Ghanaian News

Ukraine invasion: Government asks stranded Ghanaians to seek shelter

Scores of Ghanaians including students in Ukraine have called on the government to urgently evacuate them back home from the war-hit country.

It comes after Russian forces invaded Ukraine, with missile strikes and explosions reported near major cities and on its military infrastructure.

Speaking to Asaase News on Thursday (24 February), one of the students, Araba Mensah said they are living in fear.

“So, this morning a military airport in my city, which is about 30 to 40 minutes drive away from where I stay was bombed, and as a result of that it has increased the rate at which people are panicking and they are afraid.

“So, currently we really need the government of Ghana to come to our aid, if they can help evacuate us to our country and if when situations calm down, we can come back, we will be very glad, because that is what we need, because staying here is not safe at all,” she said.

“As it stands now we just want to come home to see our families so that our families too will be ok, because our families are so tensed, they are calling, calls are coming in every minute. It is causing a lot of fear and panic even back home, so we really want to get back home because this place is not safe,” Mensah said.

Seek shelter
Reacting to the development, Ghana’s Ministry of Foreign Affairs urged Ghanaians in Ukraine to seek shelter in their homes or in designated government places of shelter, following Russia’s invasion of Ukraine.

“The Government of Ghana is gravely concerned about the security and safety of our over 1000 students and other Ghanaians in Ukraine and has asked them to shelter in place in their homes or in government places of shelter as we engage the authorities, our relevant diplomatic missions and our honorary consul on further measures,” it tweeted.

Meanwhile, the Ghana Union of Student (NUGS) said it has initiated talks with the Ministry of Foreign Affairs on the way forward.

In a statement, NUGS called on government to help evacuate students in a similar manner it did from China at the peak of the COVID-19 pandemic.

Russian forces have invaded Ukraine, with missile strikes and explosions reported near major cities and on its military infrastructure.

The Ukrainian military says it has killed about 50 Russian “occupiers” and shot down at least six Russian aircraft, although this has not been independently verified.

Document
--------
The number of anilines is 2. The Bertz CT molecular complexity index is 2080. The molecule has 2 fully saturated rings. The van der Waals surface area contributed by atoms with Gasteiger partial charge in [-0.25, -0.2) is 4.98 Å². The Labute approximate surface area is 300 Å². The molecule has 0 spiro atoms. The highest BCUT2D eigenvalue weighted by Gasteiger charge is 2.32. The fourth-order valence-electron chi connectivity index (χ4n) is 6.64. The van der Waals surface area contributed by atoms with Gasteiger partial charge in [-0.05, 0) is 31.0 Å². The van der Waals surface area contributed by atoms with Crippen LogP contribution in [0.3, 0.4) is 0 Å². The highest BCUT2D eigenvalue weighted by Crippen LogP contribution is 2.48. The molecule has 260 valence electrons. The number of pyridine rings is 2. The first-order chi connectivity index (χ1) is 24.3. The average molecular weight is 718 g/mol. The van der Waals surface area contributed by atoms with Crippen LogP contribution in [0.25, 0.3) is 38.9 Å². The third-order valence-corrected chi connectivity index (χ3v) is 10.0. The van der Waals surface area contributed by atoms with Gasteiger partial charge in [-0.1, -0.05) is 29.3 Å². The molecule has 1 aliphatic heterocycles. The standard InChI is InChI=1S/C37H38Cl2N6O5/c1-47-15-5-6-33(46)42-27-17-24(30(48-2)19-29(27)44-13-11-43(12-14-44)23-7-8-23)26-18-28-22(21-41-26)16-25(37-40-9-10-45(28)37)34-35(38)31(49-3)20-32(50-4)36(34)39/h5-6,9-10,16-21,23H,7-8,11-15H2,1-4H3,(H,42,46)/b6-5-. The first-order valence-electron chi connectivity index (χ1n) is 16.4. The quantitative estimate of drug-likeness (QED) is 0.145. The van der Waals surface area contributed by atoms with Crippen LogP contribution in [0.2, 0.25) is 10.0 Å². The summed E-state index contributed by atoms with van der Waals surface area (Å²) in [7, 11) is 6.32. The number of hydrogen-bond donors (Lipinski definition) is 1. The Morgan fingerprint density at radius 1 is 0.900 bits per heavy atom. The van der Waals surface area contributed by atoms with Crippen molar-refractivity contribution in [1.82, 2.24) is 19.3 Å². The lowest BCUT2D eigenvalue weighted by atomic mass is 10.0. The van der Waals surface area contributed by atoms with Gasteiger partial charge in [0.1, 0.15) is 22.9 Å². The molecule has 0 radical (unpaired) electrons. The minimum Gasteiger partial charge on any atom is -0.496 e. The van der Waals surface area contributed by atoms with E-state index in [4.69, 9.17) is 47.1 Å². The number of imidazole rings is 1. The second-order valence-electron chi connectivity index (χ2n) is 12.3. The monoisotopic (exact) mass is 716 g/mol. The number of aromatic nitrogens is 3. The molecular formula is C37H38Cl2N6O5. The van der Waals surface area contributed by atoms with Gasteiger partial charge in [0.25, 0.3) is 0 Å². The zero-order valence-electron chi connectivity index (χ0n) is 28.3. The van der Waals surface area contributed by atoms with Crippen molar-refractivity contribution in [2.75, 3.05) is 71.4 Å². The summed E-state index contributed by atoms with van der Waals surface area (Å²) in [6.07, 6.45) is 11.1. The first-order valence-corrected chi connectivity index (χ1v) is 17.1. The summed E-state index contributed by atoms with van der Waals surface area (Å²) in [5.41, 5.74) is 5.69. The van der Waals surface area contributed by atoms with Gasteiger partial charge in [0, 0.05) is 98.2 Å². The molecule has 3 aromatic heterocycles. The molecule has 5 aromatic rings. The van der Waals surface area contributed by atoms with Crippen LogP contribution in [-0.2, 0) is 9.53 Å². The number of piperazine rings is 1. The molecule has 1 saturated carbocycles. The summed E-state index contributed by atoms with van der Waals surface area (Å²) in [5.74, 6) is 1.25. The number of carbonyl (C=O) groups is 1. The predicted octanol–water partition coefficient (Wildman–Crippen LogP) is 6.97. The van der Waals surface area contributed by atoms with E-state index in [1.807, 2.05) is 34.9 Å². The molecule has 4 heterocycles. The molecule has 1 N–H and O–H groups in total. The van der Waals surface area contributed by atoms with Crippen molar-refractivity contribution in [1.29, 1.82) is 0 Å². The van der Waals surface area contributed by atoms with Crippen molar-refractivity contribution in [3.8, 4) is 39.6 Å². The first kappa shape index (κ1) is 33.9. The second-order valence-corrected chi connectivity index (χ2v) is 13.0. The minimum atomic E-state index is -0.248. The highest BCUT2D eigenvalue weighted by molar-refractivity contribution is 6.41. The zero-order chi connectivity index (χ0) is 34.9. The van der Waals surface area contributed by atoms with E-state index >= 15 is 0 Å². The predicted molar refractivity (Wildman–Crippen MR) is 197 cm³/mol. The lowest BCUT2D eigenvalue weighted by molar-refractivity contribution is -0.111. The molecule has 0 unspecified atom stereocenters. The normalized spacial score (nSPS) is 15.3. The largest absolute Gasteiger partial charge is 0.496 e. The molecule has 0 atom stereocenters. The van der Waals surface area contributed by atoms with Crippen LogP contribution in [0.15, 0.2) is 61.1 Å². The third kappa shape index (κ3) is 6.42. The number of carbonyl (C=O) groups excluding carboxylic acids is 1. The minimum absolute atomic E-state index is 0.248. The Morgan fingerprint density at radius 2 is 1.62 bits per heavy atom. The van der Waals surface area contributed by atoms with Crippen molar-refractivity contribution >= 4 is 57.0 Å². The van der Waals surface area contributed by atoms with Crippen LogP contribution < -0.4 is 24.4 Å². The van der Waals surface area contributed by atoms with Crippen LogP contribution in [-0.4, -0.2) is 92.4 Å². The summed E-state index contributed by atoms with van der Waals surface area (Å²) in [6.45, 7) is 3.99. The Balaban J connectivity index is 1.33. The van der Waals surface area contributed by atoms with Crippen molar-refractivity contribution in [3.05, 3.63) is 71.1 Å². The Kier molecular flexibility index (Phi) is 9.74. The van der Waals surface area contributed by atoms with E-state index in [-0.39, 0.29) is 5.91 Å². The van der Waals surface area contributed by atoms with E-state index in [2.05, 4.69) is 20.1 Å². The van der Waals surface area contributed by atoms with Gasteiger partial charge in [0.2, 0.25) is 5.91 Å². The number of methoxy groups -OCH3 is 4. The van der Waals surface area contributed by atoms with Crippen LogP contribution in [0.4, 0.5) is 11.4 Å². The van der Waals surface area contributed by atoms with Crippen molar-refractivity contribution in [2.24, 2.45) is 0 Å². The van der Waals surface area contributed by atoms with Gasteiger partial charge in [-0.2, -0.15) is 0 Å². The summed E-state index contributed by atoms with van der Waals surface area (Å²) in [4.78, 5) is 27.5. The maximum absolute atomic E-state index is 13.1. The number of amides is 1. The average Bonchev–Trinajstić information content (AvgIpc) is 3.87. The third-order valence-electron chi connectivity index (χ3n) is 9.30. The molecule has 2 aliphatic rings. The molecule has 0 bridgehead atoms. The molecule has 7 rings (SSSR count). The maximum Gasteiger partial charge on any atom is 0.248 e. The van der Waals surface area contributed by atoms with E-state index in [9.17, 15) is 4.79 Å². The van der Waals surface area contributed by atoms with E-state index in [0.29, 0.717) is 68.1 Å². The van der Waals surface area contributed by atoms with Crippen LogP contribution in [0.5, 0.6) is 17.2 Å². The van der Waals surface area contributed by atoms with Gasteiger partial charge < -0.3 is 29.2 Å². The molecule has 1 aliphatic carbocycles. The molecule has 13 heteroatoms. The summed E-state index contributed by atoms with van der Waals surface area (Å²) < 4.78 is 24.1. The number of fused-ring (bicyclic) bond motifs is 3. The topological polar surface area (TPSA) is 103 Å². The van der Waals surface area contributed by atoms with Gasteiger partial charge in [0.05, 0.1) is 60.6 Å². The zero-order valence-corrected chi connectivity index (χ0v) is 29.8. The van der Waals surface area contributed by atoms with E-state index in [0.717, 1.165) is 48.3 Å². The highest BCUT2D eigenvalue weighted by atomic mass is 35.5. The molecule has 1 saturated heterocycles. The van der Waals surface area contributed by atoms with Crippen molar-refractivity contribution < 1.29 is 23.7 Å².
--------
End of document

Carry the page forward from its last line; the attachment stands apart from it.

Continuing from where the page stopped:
Russia says that it has met little resistance and claims that Ukrainian armed forces are fleeing en masse, abandoning their weapons and positions.

Civilian impact
Emergency sirens have been sounding in Kyiv since the first explosions in the early hours. Huge traffic jams have built up as residents try to flee the city after Ukraine closed its airspace to civilian flights.

Elsewhere, residents are seeking shelter in stations – and queues have formed for buses, cashpoints and petrol.

Several European countries bordering Ukraine, including Poland, Slovakia and Hungary, say they are preparing for an influx of refugees.

People are already arriving in Poland after fleeing the violence in Ukraine

International condemnation

Neighbouring countries have been reacting to the crisis.

The prime minister of the Baltic republic of Estonia, bordering Russia, said a number of Nato allies that shared borders with Russia had agreed to launch consultations under Nato’s Article 4.

Moldova has declared a state of emergency and is prepared to give help to tens of thousands of Ukrainians. Lithuanian President Gitanas Nauseda also said he was signing a state of emergency to be approved by parliament.

Nato secretary general Jens Stoltenberg said: “We will continue to do whatever is necessary to shield the alliance from aggression.”

The US, EU, UK and Japan have imposed sanctions against leading Russians, Russian banks and MPs who backed the move. UK Prime Minister Boris Johnson said in a TV address the “hideous and barbaric venture by Vladimir Putin must end in failure”.

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